When it was evening on that day, the first day of the week, and the doors of the house where the disciples had met were locked for fear of the Jews, Jesus came and stood among them and said, “Peace be with you.” After he said this, he showed them his hands and his side. Then the disciples rejoiced when they saw the Lord. Jesus said to them again, “Peace be with you. As the Father has sent me, so I send you.”

When he had said this, he breathed on them and said to them, “Receive the Holy Spirit. If you forgive the sins of any, they are forgiven them; if you retain the sins of any, they are retained.” But Thomas (who was called the Twin), one of the twelve, was not with them when Jesus came. So the other disciples told him, “We have seen the Lord.” But he said to them, “Unless I see the mark of the nails in his hands, and put my finger in the mark of the nails and my hand in his side, I will not believe.”

A week later his disciples were again in the house, and Thomas was with them. Although the doors were shut, Jesus came and stood among them and said, “Peace be with you.” Then he said to Thomas, “Put your finger here and see my hands. Reach out your hand and put it in my side. Do not doubt but believe.” Thomas answered him, “My Lord and my God!” Jesus said to him, “Have you believed because you have seen me? Blessed are those who have not seen and yet have come to believe.”

Now Jesus did many other signs in the presence of his disciples, which are not written in this book. But these are written so that you may come to believe that Jesus is the Messiah, the Son of God, and that through believing you may have life in his name.

New Revised Standard Version, copyright 1989, by the National Council of the Churches of Christ in the United States of America. Used by permission. All rights reserved. USCCB approved. http://www.usccb.org/bible/approved-translations

In The World’s Wounds

Thomas demanded proof that the Lord had risen. He needed to touch the Lord’s wounds if he was to believe. When the Lord appeared to him, perhaps he saw first the Lord’s wounds. Thomas touched them and heard the words: “Do not be unbelieving, but believe.”  He believed.

The Lord’s disciples walked in the midst of pain and sorrow daily. They saw the hunger, the oppression, the exploitation. Yet they dared to believe that the Risen Lord stood in the midst of the world. They dared to believe that the Lord had taken as His own the wounds of the poor, the oppressed, and the exploited.  And that for all time the Lord would carry these wounds.

We, today, look around and see the same things that the first disciples had seen. We see the exploited and the oppressed, the poor and the homeless. Do we dare to believe that the Risen Lord is still present in the midst of the world’s wounds?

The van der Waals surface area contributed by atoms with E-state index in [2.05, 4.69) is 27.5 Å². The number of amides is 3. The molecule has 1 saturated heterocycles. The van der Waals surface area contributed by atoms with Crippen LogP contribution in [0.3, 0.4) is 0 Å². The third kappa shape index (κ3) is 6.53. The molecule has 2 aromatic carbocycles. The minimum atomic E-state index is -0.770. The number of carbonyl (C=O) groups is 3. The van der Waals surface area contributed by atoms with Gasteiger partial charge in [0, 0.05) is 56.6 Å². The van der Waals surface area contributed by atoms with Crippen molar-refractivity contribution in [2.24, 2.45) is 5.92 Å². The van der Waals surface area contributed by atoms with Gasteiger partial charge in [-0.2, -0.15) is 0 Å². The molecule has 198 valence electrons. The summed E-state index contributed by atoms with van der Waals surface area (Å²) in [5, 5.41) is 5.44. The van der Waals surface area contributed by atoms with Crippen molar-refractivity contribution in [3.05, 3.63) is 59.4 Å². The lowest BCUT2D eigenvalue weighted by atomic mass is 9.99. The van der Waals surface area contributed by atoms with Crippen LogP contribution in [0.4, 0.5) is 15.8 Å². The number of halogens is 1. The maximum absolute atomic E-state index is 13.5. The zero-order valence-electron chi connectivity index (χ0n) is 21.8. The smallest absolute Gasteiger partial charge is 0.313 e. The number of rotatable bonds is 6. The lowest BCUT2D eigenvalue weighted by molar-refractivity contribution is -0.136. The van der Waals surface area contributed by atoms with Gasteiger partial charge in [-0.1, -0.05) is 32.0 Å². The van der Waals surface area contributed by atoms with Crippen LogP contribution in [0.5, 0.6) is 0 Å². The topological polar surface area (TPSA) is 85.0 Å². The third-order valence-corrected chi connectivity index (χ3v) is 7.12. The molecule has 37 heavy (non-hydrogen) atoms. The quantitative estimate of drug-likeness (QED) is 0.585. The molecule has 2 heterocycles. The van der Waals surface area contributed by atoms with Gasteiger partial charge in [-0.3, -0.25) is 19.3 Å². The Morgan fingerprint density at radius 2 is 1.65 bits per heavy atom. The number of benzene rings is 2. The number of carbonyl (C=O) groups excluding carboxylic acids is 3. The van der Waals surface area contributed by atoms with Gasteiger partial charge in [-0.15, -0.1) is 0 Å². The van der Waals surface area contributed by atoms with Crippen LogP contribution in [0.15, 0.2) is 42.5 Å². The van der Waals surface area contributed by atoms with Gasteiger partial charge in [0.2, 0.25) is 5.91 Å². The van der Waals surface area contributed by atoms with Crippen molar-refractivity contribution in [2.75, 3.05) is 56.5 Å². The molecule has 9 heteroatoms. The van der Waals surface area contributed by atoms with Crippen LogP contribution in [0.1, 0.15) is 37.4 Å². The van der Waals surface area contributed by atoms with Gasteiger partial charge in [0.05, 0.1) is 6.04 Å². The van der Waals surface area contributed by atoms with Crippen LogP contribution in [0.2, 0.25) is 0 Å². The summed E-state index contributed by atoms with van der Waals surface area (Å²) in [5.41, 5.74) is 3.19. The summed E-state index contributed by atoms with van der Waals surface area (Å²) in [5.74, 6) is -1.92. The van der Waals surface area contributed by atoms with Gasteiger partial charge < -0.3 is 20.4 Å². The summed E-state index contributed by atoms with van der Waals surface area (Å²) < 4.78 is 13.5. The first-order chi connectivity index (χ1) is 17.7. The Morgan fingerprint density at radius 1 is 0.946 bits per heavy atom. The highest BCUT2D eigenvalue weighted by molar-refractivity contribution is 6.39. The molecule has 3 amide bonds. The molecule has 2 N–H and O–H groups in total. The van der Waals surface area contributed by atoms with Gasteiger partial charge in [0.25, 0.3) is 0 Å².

—Fr. Robert Flack, S.J. is a retreat director at Bellarmine Jesuit Retreat House, Barrington IL.

Prayer

The Risen Christ is with us this day
And he continues to need each one of you.
Jesus needs your eyes to continue to see.
He needs your strength to continue to work.
He needs your voice to continue to preach.
He needs your hands to continue to bless.
He needs your heart to continue to love.
And Jesus needs your whole being to continue to build up his body, the Church.
As we believe, so let us live!

—Cardinal Joseph Bernardin


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April 26, 2014

Mark 16: 9-15

Now after he rose early on the first day of the week, he appeared first to Mary Magdalene, from whom he had cast out seven demons. She went out and told those who had been with him, while they were mourning and weeping. But when they heard that he was alive and had been seen by her, they would not believe it. After this he appeared in another form to two of them, as they were walking into the country. And they went back and told the rest, but they did not believe them.

Later he appeared to the eleven themselves as they were sitting at the table; and he upbraided them for their lack of faith and stubbornness, because they had not believed those who saw him after he had risen.And he said to them, “Go into all the world and proclaim the good news to the whole creation.

New Revised Standard Version, copyright 1989, by the National Council of the Churches of Christ in the United States of America. Used by permission. All rights reserved. USCCB approved. http://www.usccb.org/bible/approved-translations

Go Into the Whole World

The hectic pace of our daily living pushes the calendar forward. How quickly we come to the end of Easter week…and perhaps personal and family, parish and community celebrations get lost in the blur of time. This Saturday of Easter week offers the chance to look back to our experiences of Holy Week and Easter: what stands out for me? Which persons, which conversations, what events marked Easter 2014 as key moments of life and grace for me?